Monica Crowley losing White House job shows that the rules of politics still apply for Donald TrumpHere's Hohmann's argument:
Donald Trump and his team believe that the rules and norms of Washington do not apply to them. They are wrong, and yesterday brought a significant proof point.That doesn't prove that the rules apply to Trump. It proves that the rules apply to Trump appointees who don't have the unmitigated gall to brazen out a scandal like this (and who presumably aren't Trump's special favorites).
Washington veterans marvel at how much Trump has been able to get away with because he just doesn’t seem to care what anyone else thinks....
For the past 10 days, the poster child for this phenomenon has been Monica Crowley, a TV talking head who despite a dearth of serious experience was appointed as the senior director of strategic communications on the National Security Council....
A steady stream of stories since the weekend before last has revealed pretty egregious examples of apparent plagiarism over a period of several years, from a 2012 book to her PhD dissertation and op-eds.
... Trump learned crisis management from his mentor Roy Cohn, who had been Joe McCarthy’s chief counsel during the witch hunts of the 1950s. Cohn, who represented Trump when the Justice Department sued him for housing discrimination in the 1970s, taught him to never apologize and to always counter-punch.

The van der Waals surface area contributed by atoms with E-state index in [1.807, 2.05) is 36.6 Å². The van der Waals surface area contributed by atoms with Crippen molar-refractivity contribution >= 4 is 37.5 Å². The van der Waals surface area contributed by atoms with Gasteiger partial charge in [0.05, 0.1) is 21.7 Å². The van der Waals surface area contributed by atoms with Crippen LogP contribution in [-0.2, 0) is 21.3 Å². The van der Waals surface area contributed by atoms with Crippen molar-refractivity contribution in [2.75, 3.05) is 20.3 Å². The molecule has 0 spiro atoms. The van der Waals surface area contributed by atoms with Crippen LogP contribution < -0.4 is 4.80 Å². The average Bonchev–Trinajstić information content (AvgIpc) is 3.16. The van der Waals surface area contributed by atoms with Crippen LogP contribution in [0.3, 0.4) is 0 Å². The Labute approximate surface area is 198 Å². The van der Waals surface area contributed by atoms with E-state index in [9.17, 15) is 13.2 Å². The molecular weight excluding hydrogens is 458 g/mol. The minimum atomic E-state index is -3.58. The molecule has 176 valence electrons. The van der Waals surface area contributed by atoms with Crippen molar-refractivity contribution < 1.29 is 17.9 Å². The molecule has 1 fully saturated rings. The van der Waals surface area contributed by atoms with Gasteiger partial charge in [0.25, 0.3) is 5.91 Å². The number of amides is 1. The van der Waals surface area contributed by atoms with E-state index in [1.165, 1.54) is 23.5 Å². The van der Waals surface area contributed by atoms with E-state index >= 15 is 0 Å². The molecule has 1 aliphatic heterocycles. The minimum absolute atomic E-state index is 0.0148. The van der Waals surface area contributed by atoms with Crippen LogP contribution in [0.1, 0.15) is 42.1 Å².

That’s exactly how his team initially responded to the revelations about Crowley....
[But] because a handful of reporters doggedly pursued the story, the pressure became too much. Yesterday afternoon, Crowley sent a statement to the Washington Times to say that “after much reflection” she’s decided to stay in New York.
Crowley's appointment would not have required Senate confirmation. She could have hung on if she'd been deemed a key person in the administration -- like, say, the man who would have been her boss, General Michael "Putin Poodle" Flynn. But Crowley was picked presumably because binge TV watcher Trump used to see her all the time on Fox, not because the president-elect regarded her as a critical figure in his administration. She was easy to jettison -- and she appears to lack the extraordinary self-regard of her would-be boss, or her would-be boss's boss. If you think you've cornered the market on excellence, genius, and judgment, as Flynn and Trump do, you'll probably try to outlast embarrassing revelations, because your ego won't let you withdraw. Crowley, I guess, doesn't have a head swelled to several times normal size.
We'll see if the old rules still apply if there are relentless attacks on a higher-level appointee -- Flynn, for instance. For now, though, Crowley's an exception to the Trump Rules, which still seem to hold.